I-INS work not do-PRF go-PRF

The work was not able to be done by me.

Non-agentive uses of ने ne

Use Theme--Theme.

De Hoop and Narasimhan (2005) do an excellent job of analyzing the case markings of Hindi subjects. A good example for ने marking increased volition in bodily-emission verbs ("to cry", "to urinate", etc.) is given by them:

राम {नेAgent} चीख़ा।

Ram ERG scream-PRF

Ram screamed (purposefully).

{राम Theme} चीख़ा।

Ram-NOM scream-PRF

Ram screamed.

However, they go on to conclude "Ergative case thus expresses the volitionality of the agent argument in the intransitive examples above, but volitionality is not necessarily realized as ergative case." This solidifies my decision to include the less volitional uses of को and से as Agents.

They go on to talk about how case markers on the subject actually have very little to do with agentivity and more to do with the semantics of the verb. One problem regarding the agentivity of ने arises in certain light verb constructions, e.g.:

राम ने बहुत मार खायी।

Ram ERG much beating eat-PRF

Ram got severely beaten up. [lit. Ram ate a lot of beating.]

राम ने उससे मार खायी।

Ram ERG he-INS beating eat-PRF

Ram got severely beaten up by him. [lit. Ram ate a lot of beating from him.]

उसने राम को मारा।

he-ERG Ram DAT hit-PRF

He beat up Ram.

There is absolutely nothing agentive about Ram being beaten up, but the semantics of खाना force him to take an ergative marking anyways. Ram is unambiguously Theme. This affirms the utility of SNACS to Hindi, since case markers in isolation don't actually help in figuring out what role the marked object takes on so a computer won't be able to guess the semantic role off of it.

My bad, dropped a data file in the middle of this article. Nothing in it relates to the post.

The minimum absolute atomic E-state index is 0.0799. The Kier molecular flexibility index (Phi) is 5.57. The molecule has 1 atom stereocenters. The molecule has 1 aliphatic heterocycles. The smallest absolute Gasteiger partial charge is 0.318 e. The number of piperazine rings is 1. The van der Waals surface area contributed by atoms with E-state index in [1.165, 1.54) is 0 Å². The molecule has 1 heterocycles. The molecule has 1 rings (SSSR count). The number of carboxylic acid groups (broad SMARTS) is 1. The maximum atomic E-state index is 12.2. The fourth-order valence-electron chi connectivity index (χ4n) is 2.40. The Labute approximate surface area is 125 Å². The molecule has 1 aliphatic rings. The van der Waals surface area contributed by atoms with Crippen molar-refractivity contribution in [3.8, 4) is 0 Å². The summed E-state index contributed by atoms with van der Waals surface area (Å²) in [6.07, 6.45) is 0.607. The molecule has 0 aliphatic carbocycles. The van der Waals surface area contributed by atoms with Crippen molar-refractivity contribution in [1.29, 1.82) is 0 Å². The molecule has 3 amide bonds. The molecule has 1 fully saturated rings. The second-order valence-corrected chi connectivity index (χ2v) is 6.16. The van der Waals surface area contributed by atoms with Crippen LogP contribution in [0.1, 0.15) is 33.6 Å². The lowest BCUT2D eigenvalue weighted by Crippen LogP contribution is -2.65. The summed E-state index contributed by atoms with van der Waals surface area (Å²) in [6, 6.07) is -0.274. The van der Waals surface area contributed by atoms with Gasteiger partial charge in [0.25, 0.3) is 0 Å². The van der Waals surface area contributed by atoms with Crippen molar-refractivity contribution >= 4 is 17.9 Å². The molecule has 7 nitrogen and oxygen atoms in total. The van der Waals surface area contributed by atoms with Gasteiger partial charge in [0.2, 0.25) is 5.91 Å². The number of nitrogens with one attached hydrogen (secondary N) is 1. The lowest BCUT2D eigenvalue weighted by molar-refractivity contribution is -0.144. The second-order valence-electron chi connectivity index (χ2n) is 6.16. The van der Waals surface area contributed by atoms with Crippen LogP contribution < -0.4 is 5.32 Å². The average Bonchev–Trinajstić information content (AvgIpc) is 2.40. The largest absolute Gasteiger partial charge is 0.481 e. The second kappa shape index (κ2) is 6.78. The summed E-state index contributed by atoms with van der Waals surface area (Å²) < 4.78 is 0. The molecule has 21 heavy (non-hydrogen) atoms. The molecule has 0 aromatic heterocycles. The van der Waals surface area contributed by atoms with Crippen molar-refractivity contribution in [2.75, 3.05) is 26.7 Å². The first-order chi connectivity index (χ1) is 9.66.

Experiencer

Dative subject

Use Experiencer--Recipient, or a construal Theme--Recipient if the verb deal with external body events.

I have been labelling को in this sense as Experiencer--Theme for quite a while now but looking deeper into the semantic role of experiencers in South Asian languages as a whole compels me to reclassify its function. It doesn't easily fit into subject (Agent) or object (Theme), which are the first functions that would come to mind for it.

मुझको दुःख हुआ।

I-DAT sadness be-PRF

I felt sad.

In this example, we see that "sadness" is in the unmarked nominative case, so we expect it to be the subject intuitively. However, crediting Kachru (1990), we can use the test of reflexifization to find out what the subject is. If the reflexive genetive अपना is inserted, it refers back to the dative-marked noun, so that is the subject for sure.

Now this seems straightforward. Just mark it Experiencer right? Well what about dative subjects such as:

मुझको चोट लगी।

I-DAT injury feel-PRF

I got hurt.

मुझको पहुँचने में एक घंटा लगा।

I-DAT reach-INF-OBL LOC one hour feel-PRF

It took me an hour to arrive.

These aren't really Experiencer. The first one seems to be more of a Theme, but in Hindi body events that are outside the recipient's volition are treated just like cognitive or emotional events.

The second one really has nothing to do with what we think of as an Experiencer in SNACS. This is an obvious Theme right? It's harder to make the case for it to be treated the same as the emotion example above.

This illustrates that it is difficult to draw the line between Theme and Experiencer in Hindi (as well as, I suspect, other languages with such dative subjects).

Kachru does look at semantic roles and suggests for the dative subject a hyperrole "by combining Experiencer, Recipient, Goal, and Patient." The only commonality between these is that (1) something happens to them, and (2) they are not in control of what happens.

But wait:

मुझको ख़ुशी मिली।

1SG-DAT happiness receive-PRF